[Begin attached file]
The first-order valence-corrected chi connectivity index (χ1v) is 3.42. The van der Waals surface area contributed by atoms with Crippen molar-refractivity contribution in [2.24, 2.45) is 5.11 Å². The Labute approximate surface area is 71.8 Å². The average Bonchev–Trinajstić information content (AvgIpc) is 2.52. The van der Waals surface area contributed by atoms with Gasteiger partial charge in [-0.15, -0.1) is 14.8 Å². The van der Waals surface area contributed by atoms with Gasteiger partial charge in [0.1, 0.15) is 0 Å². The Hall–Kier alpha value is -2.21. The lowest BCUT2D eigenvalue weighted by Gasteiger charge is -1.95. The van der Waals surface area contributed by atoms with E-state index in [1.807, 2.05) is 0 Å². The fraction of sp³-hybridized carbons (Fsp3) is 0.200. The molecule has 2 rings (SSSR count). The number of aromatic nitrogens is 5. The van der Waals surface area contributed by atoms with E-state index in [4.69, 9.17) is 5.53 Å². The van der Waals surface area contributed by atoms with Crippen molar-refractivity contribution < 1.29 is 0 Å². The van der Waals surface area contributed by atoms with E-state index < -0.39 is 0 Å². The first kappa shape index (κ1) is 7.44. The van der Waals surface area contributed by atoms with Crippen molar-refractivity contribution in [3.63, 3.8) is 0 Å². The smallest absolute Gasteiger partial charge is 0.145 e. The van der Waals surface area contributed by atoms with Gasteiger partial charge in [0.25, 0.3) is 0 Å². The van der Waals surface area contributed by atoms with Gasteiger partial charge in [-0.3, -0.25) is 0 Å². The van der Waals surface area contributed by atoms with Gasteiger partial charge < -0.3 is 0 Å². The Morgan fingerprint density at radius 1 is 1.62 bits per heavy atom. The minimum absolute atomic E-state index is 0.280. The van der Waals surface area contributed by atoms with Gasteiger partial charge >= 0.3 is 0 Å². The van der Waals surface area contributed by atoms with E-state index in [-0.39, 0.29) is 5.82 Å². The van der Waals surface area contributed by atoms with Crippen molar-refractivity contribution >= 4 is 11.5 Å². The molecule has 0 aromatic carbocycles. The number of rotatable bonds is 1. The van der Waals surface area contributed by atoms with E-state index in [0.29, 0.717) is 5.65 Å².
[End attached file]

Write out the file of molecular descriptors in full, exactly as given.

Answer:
The first-order valence-corrected chi connectivity index (χ1v) is 3.42. The van der Waals surface area contributed by atoms with Crippen molar-refractivity contribution in [2.24, 2.45) is 5.11 Å². The Labute approximate surface area is 71.8 Å². The average Bonchev–Trinajstić information content (AvgIpc) is 2.52. The van der Waals surface area contributed by atoms with Gasteiger partial charge in [-0.15, -0.1) is 14.8 Å². The van der Waals surface area contributed by atoms with Gasteiger partial charge in [0.1, 0.15) is 0 Å². The Hall–Kier alpha value is -2.21. The lowest BCUT2D eigenvalue weighted by Gasteiger charge is -1.95. The van der Waals surface area contributed by atoms with E-state index in [1.807, 2.05) is 0 Å². The fraction of sp³-hybridized carbons (Fsp3) is 0.200. The molecule has 2 rings (SSSR count). The number of aromatic nitrogens is 5. The van der Waals surface area contributed by atoms with E-state index in [4.69, 9.17) is 5.53 Å². The van der Waals surface area contributed by atoms with Crippen molar-refractivity contribution < 1.29 is 0 Å². The van der Waals surface area contributed by atoms with E-state index < -0.39 is 0 Å². The first kappa shape index (κ1) is 7.44. The van der Waals surface area contributed by atoms with Crippen molar-refractivity contribution in [3.63, 3.8) is 0 Å². The smallest absolute Gasteiger partial charge is 0.145 e. The van der Waals surface area contributed by atoms with Gasteiger partial charge in [0.25, 0.3) is 0 Å². The van der Waals surface area contributed by atoms with Gasteiger partial charge in [-0.3, -0.25) is 0 Å². The van der Waals surface area contributed by atoms with Gasteiger partial charge < -0.3 is 0 Å². The Morgan fingerprint density at radius 1 is 1.62 bits per heavy atom. The minimum absolute atomic E-state index is 0.280. The van der Waals surface area contributed by atoms with Gasteiger partial charge >= 0.3 is 0 Å². The van der Waals surface area contributed by atoms with E-state index in [-0.39, 0.29) is 5.82 Å². The van der Waals surface area contributed by atoms with Crippen molar-refractivity contribution >= 4 is 11.5 Å². The molecule has 0 aromatic carbocycles. The number of rotatable bonds is 1. The van der Waals surface area contributed by atoms with E-state index in [0.29, 0.717) is 5.65 Å².